18 October 2019

Need for vigilance in fight against modern slavery

Jacqueline O’Donovan, managing director of O’Donovan Waste Disposal raises awareness for the need to be vigilant for acts of modern day slavery in SMEs as Anti-Slavery Day is marked on the 18th October.

OPINION: A subject that we are hearing more and more about is modern day slavery.  It is easy to think that this is someone else’s problem and that it only happens in other industries, but the reality is that it is something that we all need to be concerned about as it is becoming more and more prevalent in the waste industry in the UK.

Modern Slavery is a hidden crime where people are exploited and forced to work whilst being controlled by someone else, using them for criminal and financial gain.  If you are being offered a service for a lot less than you would expect to pay for it and it seems too cheap to be true, someone is possibly being taken advantage of.  Labour exploitation is the most common type of modern slavery.  According to the Home Office’s most recent figures, there were an estimated 40 million people in slavery globally in 2016 and 10,000 –13,000 potential victims in the UK, but many victims are not identified or reported.  However, in August 2017, the National Crime Agency (NCA) suggested that figure was too low and that there are actually ‘tens of thousands’ of victims.  In 2017 alone, over 5,000 people were referred to British authorities as potential victims of slavery – this is up one third from 2016.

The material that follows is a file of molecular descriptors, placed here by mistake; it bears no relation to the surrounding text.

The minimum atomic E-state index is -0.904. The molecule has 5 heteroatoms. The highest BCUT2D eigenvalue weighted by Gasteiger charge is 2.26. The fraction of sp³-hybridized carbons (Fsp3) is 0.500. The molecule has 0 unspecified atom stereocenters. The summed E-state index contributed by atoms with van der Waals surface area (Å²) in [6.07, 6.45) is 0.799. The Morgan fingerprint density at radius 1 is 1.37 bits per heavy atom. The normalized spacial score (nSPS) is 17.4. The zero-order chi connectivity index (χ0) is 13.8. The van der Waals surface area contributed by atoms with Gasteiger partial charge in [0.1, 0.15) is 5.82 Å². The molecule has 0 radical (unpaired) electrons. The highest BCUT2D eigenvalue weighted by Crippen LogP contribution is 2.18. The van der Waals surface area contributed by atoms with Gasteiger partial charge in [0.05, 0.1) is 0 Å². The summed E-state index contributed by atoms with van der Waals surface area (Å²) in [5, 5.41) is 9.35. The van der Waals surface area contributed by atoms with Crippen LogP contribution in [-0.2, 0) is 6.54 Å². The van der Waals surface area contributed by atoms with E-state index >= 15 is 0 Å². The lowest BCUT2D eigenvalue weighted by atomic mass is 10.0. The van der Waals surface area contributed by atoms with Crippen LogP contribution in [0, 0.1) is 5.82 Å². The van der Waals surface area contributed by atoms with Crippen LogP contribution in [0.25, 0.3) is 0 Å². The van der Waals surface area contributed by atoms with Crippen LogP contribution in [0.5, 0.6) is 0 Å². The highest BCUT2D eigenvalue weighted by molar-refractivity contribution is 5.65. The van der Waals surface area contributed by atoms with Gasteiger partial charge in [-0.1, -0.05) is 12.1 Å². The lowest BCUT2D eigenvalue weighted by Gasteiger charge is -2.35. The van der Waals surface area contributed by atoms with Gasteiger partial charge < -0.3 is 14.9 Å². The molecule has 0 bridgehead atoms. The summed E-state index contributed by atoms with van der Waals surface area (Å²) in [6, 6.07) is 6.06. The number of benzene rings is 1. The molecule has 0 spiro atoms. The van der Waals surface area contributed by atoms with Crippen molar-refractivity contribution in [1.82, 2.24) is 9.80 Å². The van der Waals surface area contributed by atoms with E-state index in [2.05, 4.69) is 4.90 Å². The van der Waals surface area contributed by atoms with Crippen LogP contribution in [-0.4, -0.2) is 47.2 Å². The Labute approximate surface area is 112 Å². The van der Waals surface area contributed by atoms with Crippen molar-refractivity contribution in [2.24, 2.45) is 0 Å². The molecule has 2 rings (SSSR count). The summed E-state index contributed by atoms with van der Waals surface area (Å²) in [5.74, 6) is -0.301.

Under the 2015 UK Modern Slavery Act, all companies with over £36m in annual turnover conducting business in the UK are required to publish a slavery and human trafficking statement.  But what about SMEs and those under that threshold?  It begs the questions, are companies of our size or smaller, targeted by criminals and people-traffickers because there is a of a lack of awareness and guidelines?  In a culture where temporary work is available and language can be a barrier with English often being a second language, this can be a high-risk factor for workers.

If there was a better understanding of the indicators of exploitation and ways to respond to identify and prevent slavery ,not only in our own companies but in our supply chain, it would be a big step forward in raising awareness and preventing it from happening.  The Anti-slavery.org website gives some good indicators about how to spot the signs and is a great place to start.

“I would urge others in the waste sector to consider improving and assessing their practices to help try to stamp out this immoral activity.”

Jacqueline O’Donovan

In bid to raise awareness, we are publishing our own Anti-Slavery and Human Trafficking statement voluntarily and issuing every member of our team with a handout highlighting what to look out for and what to do if slavery is suspected.  It is a small step but raising awareness is crucial.  We are also donating our used mobile phones to the anti-slavery charity Unseen which helps survivors get back on their feet and rebuild their lives and supplies phones to enable contact with their family and friends.

I would urge others in the waste sector to consider improving and assessing their practices to help try to stamp out this immoral activity and ensure that everyone in our industry is treated with dignity and respect.  Better understanding of the current situation and the best ways to respond will help change the landscape of modern-slavery activity in the UK, by increasing prosecutions, deterring traffickers and supporting survivors.


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